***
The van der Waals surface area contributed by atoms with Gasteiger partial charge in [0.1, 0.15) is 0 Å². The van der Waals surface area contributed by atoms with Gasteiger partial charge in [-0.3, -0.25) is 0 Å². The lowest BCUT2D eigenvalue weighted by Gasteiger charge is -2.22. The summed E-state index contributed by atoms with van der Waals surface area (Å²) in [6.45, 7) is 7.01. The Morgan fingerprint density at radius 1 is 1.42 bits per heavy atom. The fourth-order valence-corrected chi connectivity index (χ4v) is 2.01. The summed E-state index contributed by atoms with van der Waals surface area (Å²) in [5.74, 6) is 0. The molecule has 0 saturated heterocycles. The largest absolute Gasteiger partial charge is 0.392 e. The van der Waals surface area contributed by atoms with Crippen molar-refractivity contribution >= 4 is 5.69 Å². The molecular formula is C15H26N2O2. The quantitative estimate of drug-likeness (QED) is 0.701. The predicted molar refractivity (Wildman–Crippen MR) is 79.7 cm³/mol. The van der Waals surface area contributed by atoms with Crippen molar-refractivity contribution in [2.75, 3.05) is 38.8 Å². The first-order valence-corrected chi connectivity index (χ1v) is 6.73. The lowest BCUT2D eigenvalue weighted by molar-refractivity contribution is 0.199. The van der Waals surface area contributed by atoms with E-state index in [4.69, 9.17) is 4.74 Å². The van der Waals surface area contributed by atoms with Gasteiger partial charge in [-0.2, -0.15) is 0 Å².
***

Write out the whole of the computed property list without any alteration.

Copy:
The van der Waals surface area contributed by atoms with Gasteiger partial charge in [0.1, 0.15) is 0 Å². The van der Waals surface area contributed by atoms with Gasteiger partial charge in [-0.3, -0.25) is 0 Å². The lowest BCUT2D eigenvalue weighted by Gasteiger charge is -2.22. The summed E-state index contributed by atoms with van der Waals surface area (Å²) in [6.45, 7) is 7.01. The Morgan fingerprint density at radius 1 is 1.42 bits per heavy atom. The fourth-order valence-corrected chi connectivity index (χ4v) is 2.01. The summed E-state index contributed by atoms with van der Waals surface area (Å²) in [5.74, 6) is 0. The molecule has 0 saturated heterocycles. The largest absolute Gasteiger partial charge is 0.392 e. The van der Waals surface area contributed by atoms with Crippen molar-refractivity contribution >= 4 is 5.69 Å². The molecular formula is C15H26N2O2. The quantitative estimate of drug-likeness (QED) is 0.701. The predicted molar refractivity (Wildman–Crippen MR) is 79.7 cm³/mol. The van der Waals surface area contributed by atoms with Crippen molar-refractivity contribution in [2.75, 3.05) is 38.8 Å². The first-order valence-corrected chi connectivity index (χ1v) is 6.73. The lowest BCUT2D eigenvalue weighted by molar-refractivity contribution is 0.199. The van der Waals surface area contributed by atoms with E-state index in [4.69, 9.17) is 4.74 Å². The van der Waals surface area contributed by atoms with Gasteiger partial charge in [-0.2, -0.15) is 0 Å².